. . . I fear it must be confessed, that our kindness, instead of being directed and braced by principle, too often becomes languid and unmeaning; that it is exerted on improper objects, and out of season, and thereby is uncharitable in two ways, indulging those who should be chastised, and preferring their comfort to those who are really deserving. We are over-tender in dealing with sin and sinners. We are deficient in jealous custody of the revealed Truths which Christ has left us. We allow men to speak against the Church, its ordinances, or its teaching, without remonstrating with them. We do not separate from heretics, nay, we object to the word as if uncharitable; and when such texts are brought against us as St. John's command, not to show hospitality towards them, we are not slow to answer that they do not apply to us. Now I scarcely can suppose any one really means to say for certain, that these commands are superseded in the present day, and is quite satisfied upon the point; it will rather be found that men who so speak, merely wish to put the subject from them. For a long while they have forgotten that there were any such commands in Scripture; they have lived as though there were not, and not being in circumstances which immediately called for the consideration of them, they have familiarized their minds to a contrary view of the matter, and built their opinions upon it. When reminded of the fact, they are sorry to have to consider it, as they perhaps avow. They perceive that it interferes with the line of conduct to which they are accustomed. They are vexed, not as if allowing themselves to be wrong, but as feeling conscious that a plausible argument (to say the least) may be maintained against them. And instead of daring to give this argument fair play, as in honesty they ought, they hastily satisfy themselves that objections may be taken against it, use some vague terms of disapprobation against those who use it, recur to, and dwell upon, their own habitual view of the benevolent and indulgent spirit of the Gospel, and then dismiss the subject altogether, as if it had never been brought before them.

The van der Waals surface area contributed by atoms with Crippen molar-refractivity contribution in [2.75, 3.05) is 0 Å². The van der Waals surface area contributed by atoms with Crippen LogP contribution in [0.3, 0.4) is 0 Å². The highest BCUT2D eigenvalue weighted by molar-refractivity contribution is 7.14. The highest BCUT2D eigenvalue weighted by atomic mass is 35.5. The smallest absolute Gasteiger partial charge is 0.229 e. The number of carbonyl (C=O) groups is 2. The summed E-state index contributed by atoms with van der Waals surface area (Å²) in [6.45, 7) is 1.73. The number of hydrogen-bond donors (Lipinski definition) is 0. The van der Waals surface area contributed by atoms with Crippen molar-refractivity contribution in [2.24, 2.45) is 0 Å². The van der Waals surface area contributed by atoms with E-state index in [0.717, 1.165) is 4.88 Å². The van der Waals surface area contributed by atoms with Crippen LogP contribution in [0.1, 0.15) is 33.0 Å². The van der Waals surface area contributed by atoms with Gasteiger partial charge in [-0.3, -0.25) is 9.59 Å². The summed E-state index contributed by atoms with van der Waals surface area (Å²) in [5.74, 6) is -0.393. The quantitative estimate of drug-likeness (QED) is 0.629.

i wonder if perhaps discussing something like this might be productive and a way out of the "y tu mama tambien" dead ends?

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https://quillette.com/2019/09/17/i-basically-just-made-it-up-confessions-of-a-social-constructionist/

“The problem is: I was wrong. Or, to be a bit more accurate, I got things partly right. But then, for the rest, I basically just made it up (Christopher Dummitt, Trent Univerisity).”

It seems to me that this could/should be an awkward development given the uncritical acceptance of gender theory that formed the basis for the recently adopted ELCA social statement.  I doubt it will be, however, but there is always hope.  I just hope that tenure in Canada means more than it does in ELCA seminaries. . .

"There’s nothing so certain as a graduate student armed with precious little life experience and a big idea (C. Dummitt)."

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Your Turn / Quote from PB attributed to Luther in ELCA Press Release
« on: August 10, 2019, 10:00:20 AM »
In the ELCA news release on the PB's report Thursday morning to the CWA, the report gives the following:
Recalling what the ELCA constitution says about how this church participates in God’s mission in the world, Eaton said, “This church shall respond to God’s love ’to meet human needs, caring for the sick and the aged, advocating dignity and justice for all people, working for peace and reconciliation among the nations, and standing with the poor and powerless and committing itself to their needs.’ Luther put it this way, ‘The church that preaches the gospel in all its fullness, except as it applies to the great social ills of the day, is failing to preach the gospel.’”
Does anyone have a citation from Luther for this?  I may be stupid and just missed something but I cannot find one.  It does show up on the internet in quote memes and has been used without citation by a few others but since it's the internet so caveat lector.
The coverage of the CWA was excellent but I am posting this here in hopes of drawing on the broadest possible pool for answers.

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Your Turn / Some Good News please?
« on: July 15, 2018, 02:07:01 PM »
Amidst all the fussing, I have a small request. Does anyone have a sermon on today’s texts they would be willing to share either publicly or privately? I’m not looking to stir up a controversy or a preach off. After yet another week of getting my teeth kicked in by therapeutic cultural Marxist legalism with no mention of the Cross or the means of grace, I just need some Good News.